Effect of Tilt

In this section, a detailed derivation of Eqn. is presented. In order to understand the geometry of the sample tilt, the reader is referred to Figure .

The underlying assumption of the derivation presented here is
that the material in question has uniaxial symmetry. In the
current context, uniaxial symmetry means that the material
has a plane in which H_{c2} is constant. The angle
between the perpendicular to this plane and the magnetic
field is called *theta*.

For graphite-based superconductors, the planes of constant
H_{c2} are those parallel to the graphite layers, and
the perpendicular axis which defines the angle *theta*
is called the c-axis. (The angle *theta* is defined in
Figure .) In-plane isotropy has
not actually been experimentally confirmed in GIC
superconductors because of the difficulty of preparing
single-crystal samples. However, any in-plane anisotropy is
expected to be small because the in-plane band structure
should be relativelty free-electron-like.[112] In addition, the critical
field experiments discussed in this thesis were performed on
HOPG-based samples. Since HOPG is composed of randomly
oriented crystallites in-plane, but has a well-defined c-axis
direction,[67] GIC's prepared
from HOPG should meet the definition of a uniaxial
superconductor even if in-plane anisotropy is present in
single crystals.

The derivation of Eqn. follows the simple
derivation of Eqn. that was published by
Morris, Coleman, and Bhandari.[175] Let's first review their
derivation. These authors started with the idea that a the
coherence length of a uniaxial superconductor in any
direction is equivalent to the length of a vector joining the
center of a biaxial ellipsoid with its edge. The ellipsoid
has a circular cross-section of radius *xi*_{a},
which corresponds to the circular cross-section of a flux
quantum formed when *vec*H || ^c. The elliptical
cross-section of the ellipsoid corresponds to the case where
*vec*H _|_ ^c, where the flux quantum has radii
*xi*_{a} and *epsilon*
*xi*_{a}. Here *epsilon* is the AGL model
anisotropy parameter introduced in Ref. [175]. The biaxial ellipsoid is
shown in Figure a), and its two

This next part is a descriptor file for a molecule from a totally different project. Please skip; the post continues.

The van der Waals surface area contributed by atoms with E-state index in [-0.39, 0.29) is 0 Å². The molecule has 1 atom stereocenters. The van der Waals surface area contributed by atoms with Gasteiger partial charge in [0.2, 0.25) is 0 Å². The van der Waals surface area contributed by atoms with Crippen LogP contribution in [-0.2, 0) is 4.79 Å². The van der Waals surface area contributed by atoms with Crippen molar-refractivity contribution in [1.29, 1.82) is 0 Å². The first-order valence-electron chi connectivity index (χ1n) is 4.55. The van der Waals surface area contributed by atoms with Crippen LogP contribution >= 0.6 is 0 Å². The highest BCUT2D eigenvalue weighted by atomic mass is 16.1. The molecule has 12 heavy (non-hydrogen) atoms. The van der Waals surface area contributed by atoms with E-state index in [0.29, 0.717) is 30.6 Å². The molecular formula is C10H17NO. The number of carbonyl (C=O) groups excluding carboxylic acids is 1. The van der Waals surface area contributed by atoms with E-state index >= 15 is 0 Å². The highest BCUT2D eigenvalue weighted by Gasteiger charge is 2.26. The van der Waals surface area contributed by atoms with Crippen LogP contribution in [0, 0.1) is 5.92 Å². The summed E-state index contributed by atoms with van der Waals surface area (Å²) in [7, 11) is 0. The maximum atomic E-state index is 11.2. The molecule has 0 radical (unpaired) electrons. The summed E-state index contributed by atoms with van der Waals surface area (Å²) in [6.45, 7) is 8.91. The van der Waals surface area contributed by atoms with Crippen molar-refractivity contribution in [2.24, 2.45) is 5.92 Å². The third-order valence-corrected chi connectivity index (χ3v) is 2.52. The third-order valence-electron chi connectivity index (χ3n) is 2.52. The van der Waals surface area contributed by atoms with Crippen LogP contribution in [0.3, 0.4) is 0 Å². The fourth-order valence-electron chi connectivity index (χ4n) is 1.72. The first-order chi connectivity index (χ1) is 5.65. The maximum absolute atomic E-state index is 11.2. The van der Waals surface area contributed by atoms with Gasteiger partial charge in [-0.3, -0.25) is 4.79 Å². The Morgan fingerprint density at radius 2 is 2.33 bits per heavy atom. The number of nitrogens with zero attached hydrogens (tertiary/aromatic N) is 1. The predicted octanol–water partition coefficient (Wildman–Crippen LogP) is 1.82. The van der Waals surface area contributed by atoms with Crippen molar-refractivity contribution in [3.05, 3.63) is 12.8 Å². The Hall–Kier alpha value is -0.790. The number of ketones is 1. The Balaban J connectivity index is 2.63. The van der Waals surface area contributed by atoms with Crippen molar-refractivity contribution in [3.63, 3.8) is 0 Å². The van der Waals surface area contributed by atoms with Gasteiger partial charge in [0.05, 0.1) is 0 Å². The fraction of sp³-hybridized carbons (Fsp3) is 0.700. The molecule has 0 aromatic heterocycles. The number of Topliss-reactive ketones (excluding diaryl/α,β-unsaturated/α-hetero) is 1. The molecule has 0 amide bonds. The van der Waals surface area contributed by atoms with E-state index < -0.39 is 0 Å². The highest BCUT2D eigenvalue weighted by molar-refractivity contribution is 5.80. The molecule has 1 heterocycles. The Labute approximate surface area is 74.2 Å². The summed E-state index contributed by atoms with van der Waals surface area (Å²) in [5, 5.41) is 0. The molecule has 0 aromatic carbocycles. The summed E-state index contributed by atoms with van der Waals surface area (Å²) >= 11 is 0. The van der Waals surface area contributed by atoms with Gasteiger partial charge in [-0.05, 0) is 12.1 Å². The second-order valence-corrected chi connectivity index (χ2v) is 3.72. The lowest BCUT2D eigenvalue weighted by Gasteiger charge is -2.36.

cross-sections in Figure a).

For any orientation of the applied field, one of the
coherence lengths in the plane perpendicular to the field
will be *xi*_{a}, the in-plane coherence length.
The other coherence length in this plane will vary
continuously with *theta* from *xi*_{a} to
*epsilon* *xi*_{a}. Thus

using Eqn. . Figure
a) and some simple geometrical manipulations show that
*xi*(*theta*) = *xi*_{a}
*sqrt**cos*^{2} *theta* +
*epsilon*^{2} *sin*^{2}
*theta* . Plugging the *xi* (*theta*)
expression into Eqn. above gives Eqn.
:

as expected. This is the result obained by Morris, Coleman, and Bhandari.[175]

**Figure:** Coherence lengths of a uniaxial
superconductor. As pointed out by Morris *et al.*,[175] the coherence length of
a uniaxial superconductor is the length of a vector from the
center of a biaxial ellipsoid to its edge. a) The case of an
aligned sample, which is described by Eqn. .
(See Figure a).) The ellipsoid has
two radii of length *xi*_{a} and one of length
*epsilon* *xi*_{a}. b) The case where the
sample is tilted by an angle ø, which is described by
Eqn. . Now the ellipsoid is
triaxial, with one of the coherence lengths of size
*xi*_{a} from a) being replaced by one of size
*xi*_{a} *sqrt**cos*^{2}
ø + *epsilon*^{2} *sin*^{2}
ø.

**Figure:** Cross-section of the flux quantum
in a uniaxial superconductor. In all cases, the magnetic
field is directed out of the paper. a) The aligned case. For
*vec*H || ^c, the cross-section of the flux quantum
along the field direction is circular. b) The tilted case.
Now that the ellipsoid that determines
*xi*(*theta*) is triaxial, the cross-section of the
flux quantum is non-circular for all field
orientations.

Now let's turn to the case where the sample is tilted so that
its c-axis is rotated by an angle ø away from the
horizontal plane, which is the plane in which the applied
field is rotated. From examination of Eqn. ,
it is obvious that the measured magnitude of H_{c2, ||
^c} will be H_{c2, || ^c} ^{eff} ==
H_{c2,|| ^c}/ *sqrt**cos*^{2}
ø + *epsilon* ^{2} *sin*^{2}
ø. Note that this gives H_{c2, ||
^c}^{eff} = H_{c2, || ^c} when ø
= 0°. If H_{c2}(*theta*) still is given by
Eqn. , then it follows that
*xi*(0°) = *xi*_{a}
*sqrt**cos*^{2} ø +
*epsilon*^{2} *sin*^{2} ø.

Now that *xi*(*theta*) has been found for
*theta* = 0°, the full form of the function can be
determined by noting that *xi*(90°) still is
*epsilon* *xi*_{a}. The reason is that the
tilt of the c-axis from the horizontal corresponds to a
rotation about an in-plane direction (an ^a direction), so
the in-plane H_{c2} is not affected by the tilt. This
statement is no longer true if H_{c2} is not constant
in the layer plane (non-uniaxial superconductor), although
everything said up to this point holds for that case. Using
standard formulae for an ellipse gives for general
*theta*

where *epsilon*_{eff} = *epsilon* /
*sqrt**epsilon*^{2} *sin*^{2}
ø + *cos* ^{2} ø. Plugging this
formula for *xi*(*theta*) into Eqn.
now gives Eqn. :

as desired.

alchaiken@gmail.com (Alison Chaiken)

Wed Oct 11 22:59:57 PDT 1995